Saturday, April 18, 2015

"Goosebumps" and Accelerated Reader

I was a massive fan of the Goosebumps series by R.L. Stine growing up.  At one time I owned the entire original series, all the choose your own adventures, the short stories, posters, calendars, and pogs (yes, the pogs, Alf was not on them, Monster Blood was).  I also watched the show, taping and re-watching them and lending them to my friend and his family to watch.

I donated nearly all my YS paperbacks to the local library when I finally out grew them along with my "Ghosts of Fear Street" (also Stine), “Animorphs” (K.A. Applegate) and "Spooksville" (Christopher Pike, now being turned into a TV series of all things, I will watch it if they ever put it on Netflix).

Goosebumps was a huge part of my childhood and I consider it a breaking point in my education.  I have or had a mild reading disorder (I imagine it is why I still mispronounce and misspell words well into my 20’s) and I remember my Mom taking me to the mall bookstore and telling me that I could get any book I wanted to try and find something that interested me enough that I would push thru the difficulties I was having.

            I picked up “You Can’t Scare Me!” primarily because the cover was so evocative, and over the course of a few days I blitzed thru it.  The chapters were short, punchy, and all of them ended on a cliffhanger, leaving me wanting to read more.  I learned about what interested me and for all my love of “Ghostbusters” and superheroes this fit into my world view, of there being fantastic things that were creeping in around the edges.
I cannot find the picture I had of my collection splayed out on my living room floor with me next to it, taken back when I was twelve, but this image does a lot to illustrate the effect.
            I moved on to other fantasy and horror stories and became such a constant and voracious reader that all thru middle school I was gulping down novels 100+ pages each day.  My father made a deal with me that I think he mildly regrets considering the ultimate expense, “If you read it, I will buy it for you.”  This is when the schools AR program came in.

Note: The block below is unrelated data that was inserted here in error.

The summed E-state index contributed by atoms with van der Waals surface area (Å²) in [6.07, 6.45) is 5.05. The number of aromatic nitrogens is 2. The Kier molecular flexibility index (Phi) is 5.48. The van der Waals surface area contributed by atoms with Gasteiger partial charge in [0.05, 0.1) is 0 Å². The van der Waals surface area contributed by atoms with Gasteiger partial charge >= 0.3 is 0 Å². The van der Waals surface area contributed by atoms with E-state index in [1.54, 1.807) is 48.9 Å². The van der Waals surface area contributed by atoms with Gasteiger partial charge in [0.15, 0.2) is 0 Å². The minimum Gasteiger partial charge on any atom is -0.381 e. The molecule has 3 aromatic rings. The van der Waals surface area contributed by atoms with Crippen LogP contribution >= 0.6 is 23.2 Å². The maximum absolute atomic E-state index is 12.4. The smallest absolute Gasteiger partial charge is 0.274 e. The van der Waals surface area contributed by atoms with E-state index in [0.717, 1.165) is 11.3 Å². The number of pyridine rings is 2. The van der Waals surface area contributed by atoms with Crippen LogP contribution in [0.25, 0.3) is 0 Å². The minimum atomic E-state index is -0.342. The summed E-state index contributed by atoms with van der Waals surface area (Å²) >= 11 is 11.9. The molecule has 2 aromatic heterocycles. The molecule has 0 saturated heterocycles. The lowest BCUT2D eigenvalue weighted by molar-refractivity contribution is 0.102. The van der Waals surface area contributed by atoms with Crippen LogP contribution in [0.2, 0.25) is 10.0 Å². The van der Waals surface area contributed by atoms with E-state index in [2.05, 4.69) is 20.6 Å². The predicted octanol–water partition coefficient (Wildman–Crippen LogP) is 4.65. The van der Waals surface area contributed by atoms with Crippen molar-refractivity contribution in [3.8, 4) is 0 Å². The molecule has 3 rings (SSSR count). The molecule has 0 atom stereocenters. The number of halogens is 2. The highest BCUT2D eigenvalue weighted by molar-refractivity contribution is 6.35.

AR, or Accelerated Reader allowed for you to read from a group of several hundred books and take tests on them.  Based on how difficult the books were in reading level and size you got more points, and those points could be spent on prizes at a store in the middle school library.  My mom operated the store and I helped her pick out the toys and games that could be offered there.  Since I had at this point started reading Piers Anthony’s Xanth series (all 18 of the novels that existed at the time in my 8th grade year (each worth 14-18 points) I ended up ranked 6th for AR points in the entire middle school of about 900 kids.  I did so well that they just stopped bothering to list me as having a reading/writing disability.

About 5 years ago I managed to buy a copy of my favorite Goosebumps’ book "Night of the Living Dummy" and made my way with my father to a book expo in Sarasota Florida where Stine was signing books.  (Ironically Stephen King was not present even though he lives in Sarasota and my father has seen the old guy riding around on his bike while talking on his cell phone, you would figure after King nearly died in a car accident he would be more careful about that kind of thing).

I was the last person in line, in my mid 20's, and just sputtered out how important the series was to me growing up and how it was the first books that got me into reading.  Stine had been hearing that sort of thing all day and I was sort of star struck so I am unsure as to how he responded, mostly about how much he liked writing the character of Slappy (the flagship Dummy character that is one of the mascots of the whole series).  I still have the signed book and continue to try and write my own stuff even now.  Using many of the tricks I held as so captivating when I was a kid flipping pages under the illumination of my purple and yellow “Goosebumps” book light.  Keep it short and punchy, keep them wanting more.

            (I am also deeply looking forward to the movie.)

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